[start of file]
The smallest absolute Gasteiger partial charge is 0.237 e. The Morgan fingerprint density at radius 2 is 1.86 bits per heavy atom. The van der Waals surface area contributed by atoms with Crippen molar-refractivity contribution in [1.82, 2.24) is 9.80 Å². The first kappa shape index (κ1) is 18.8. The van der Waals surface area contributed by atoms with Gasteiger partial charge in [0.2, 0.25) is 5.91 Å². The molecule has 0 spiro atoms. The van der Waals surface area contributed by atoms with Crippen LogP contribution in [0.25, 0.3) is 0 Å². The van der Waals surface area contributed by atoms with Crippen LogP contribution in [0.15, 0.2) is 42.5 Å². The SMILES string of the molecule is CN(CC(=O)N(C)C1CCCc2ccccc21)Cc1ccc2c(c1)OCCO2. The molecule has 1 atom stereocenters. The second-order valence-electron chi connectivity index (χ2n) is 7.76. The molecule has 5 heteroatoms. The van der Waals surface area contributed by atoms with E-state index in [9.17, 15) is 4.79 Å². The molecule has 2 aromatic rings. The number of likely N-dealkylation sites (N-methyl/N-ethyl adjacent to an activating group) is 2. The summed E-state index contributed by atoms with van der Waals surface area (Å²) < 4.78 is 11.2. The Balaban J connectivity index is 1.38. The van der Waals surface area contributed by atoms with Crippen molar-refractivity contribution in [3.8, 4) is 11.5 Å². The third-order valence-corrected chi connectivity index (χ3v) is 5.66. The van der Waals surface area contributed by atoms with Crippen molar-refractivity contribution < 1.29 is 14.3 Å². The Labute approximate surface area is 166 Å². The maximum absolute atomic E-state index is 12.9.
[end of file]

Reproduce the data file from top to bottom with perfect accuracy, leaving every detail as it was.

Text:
The smallest absolute Gasteiger partial charge is 0.237 e. The Morgan fingerprint density at radius 2 is 1.86 bits per heavy atom. The van der Waals surface area contributed by atoms with Crippen molar-refractivity contribution in [1.82, 2.24) is 9.80 Å². The first kappa shape index (κ1) is 18.8. The van der Waals surface area contributed by atoms with Gasteiger partial charge in [0.2, 0.25) is 5.91 Å². The molecule has 0 spiro atoms. The van der Waals surface area contributed by atoms with Crippen LogP contribution in [0.25, 0.3) is 0 Å². The van der Waals surface area contributed by atoms with Crippen LogP contribution in [0.15, 0.2) is 42.5 Å². The SMILES string of the molecule is CN(CC(=O)N(C)C1CCCc2ccccc21)Cc1ccc2c(c1)OCCO2. The molecule has 1 atom stereocenters. The second-order valence-electron chi connectivity index (χ2n) is 7.76. The molecule has 5 heteroatoms. The van der Waals surface area contributed by atoms with E-state index in [9.17, 15) is 4.79 Å². The molecule has 2 aromatic rings. The number of likely N-dealkylation sites (N-methyl/N-ethyl adjacent to an activating group) is 2. The summed E-state index contributed by atoms with van der Waals surface area (Å²) < 4.78 is 11.2. The Balaban J connectivity index is 1.38. The van der Waals surface area contributed by atoms with Crippen molar-refractivity contribution in [3.8, 4) is 11.5 Å². The third-order valence-corrected chi connectivity index (χ3v) is 5.66. The van der Waals surface area contributed by atoms with Crippen molar-refractivity contribution < 1.29 is 14.3 Å². The Labute approximate surface area is 166 Å². The maximum absolute atomic E-state index is 12.9.